Newswise — Transgender people hoping to enlist in the U.S. military may have more hope soon.
The Pentagon announced Monday (Dec. 11) that transgender people will be allowed to enlist beginning Jan. 1, despite opposition from President Donald Trump, who in July announced on Twitter his intent to ban transgender people from serving in the U.S. military.
Two U.S. district court judges have since ruled against the ban, and part of one ruling required the government to allow transgender individuals to enlist beginning Jan. 1. The government requested that deadline be postponed during the appeals process, but on Monday, Judge Colleen Kollar-Kotelly of the Federal District Court in Washington refused the request, saying the ban likely violates constitutional rights to due process and equal protection.
Emily Skidmore, an assistant professor in the Texas Tech University Department of History, specializes in gender and cultural history. She recently released her new book, “True Sex: The Lives of Trans Men at the Turn of the Twentieth Century,” which shows the long history of transgender individuals in the United States and the positive impacts they have had on their communities.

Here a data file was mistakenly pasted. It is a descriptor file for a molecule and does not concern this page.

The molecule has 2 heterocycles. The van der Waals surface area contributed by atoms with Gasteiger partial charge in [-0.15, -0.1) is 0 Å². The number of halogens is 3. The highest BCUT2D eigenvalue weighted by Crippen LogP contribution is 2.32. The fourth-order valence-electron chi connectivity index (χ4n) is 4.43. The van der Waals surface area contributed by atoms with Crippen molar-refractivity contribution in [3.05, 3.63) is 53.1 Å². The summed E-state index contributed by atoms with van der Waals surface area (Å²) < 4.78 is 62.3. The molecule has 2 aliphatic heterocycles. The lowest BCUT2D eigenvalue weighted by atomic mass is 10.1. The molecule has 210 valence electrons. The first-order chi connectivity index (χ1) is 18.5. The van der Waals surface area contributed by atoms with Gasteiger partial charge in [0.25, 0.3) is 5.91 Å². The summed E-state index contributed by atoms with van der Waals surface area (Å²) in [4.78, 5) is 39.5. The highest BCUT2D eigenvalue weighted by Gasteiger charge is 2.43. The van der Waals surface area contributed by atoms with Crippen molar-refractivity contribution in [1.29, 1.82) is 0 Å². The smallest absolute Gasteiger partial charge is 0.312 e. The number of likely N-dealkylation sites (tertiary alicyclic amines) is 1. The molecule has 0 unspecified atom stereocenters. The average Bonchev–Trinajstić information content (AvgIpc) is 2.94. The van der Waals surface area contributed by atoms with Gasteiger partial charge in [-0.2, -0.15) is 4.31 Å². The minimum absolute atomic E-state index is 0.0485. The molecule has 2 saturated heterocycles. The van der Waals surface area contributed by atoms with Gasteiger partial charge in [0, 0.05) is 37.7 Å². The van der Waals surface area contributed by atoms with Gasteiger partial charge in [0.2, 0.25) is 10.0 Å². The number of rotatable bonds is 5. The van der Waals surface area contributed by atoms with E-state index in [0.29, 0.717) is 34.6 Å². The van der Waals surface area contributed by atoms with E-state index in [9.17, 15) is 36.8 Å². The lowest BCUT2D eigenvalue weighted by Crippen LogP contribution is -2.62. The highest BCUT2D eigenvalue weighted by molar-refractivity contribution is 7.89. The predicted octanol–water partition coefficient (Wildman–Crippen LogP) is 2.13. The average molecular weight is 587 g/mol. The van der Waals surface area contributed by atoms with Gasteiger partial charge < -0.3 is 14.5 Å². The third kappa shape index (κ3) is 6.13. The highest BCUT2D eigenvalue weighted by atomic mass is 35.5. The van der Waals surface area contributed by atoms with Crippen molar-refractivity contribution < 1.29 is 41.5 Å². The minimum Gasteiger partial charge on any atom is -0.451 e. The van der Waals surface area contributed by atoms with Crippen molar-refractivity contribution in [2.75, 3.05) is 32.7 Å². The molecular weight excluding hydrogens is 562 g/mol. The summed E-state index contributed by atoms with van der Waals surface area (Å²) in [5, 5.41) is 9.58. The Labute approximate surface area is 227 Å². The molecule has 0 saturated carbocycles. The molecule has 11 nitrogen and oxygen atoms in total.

Emily Skidmore, assistant professor of history, (806) 742-3744 or firstname.lastname@example.org
- The United States has a long and deep history of gender transgression; transgender issues are by no means new.
- Understanding the history of gender transgression can and should inform the way we frame our present political conversations about transgender issues, from “bathroom bills” to bans against trans people serving in the military.
- Trans men have long been part of the fabric of communities large and small throughout the nation, working as farmers, acting as husbands and otherwise contributing positively to their communities.
- Trans people have a long history of military service, dating at least from the Civil War.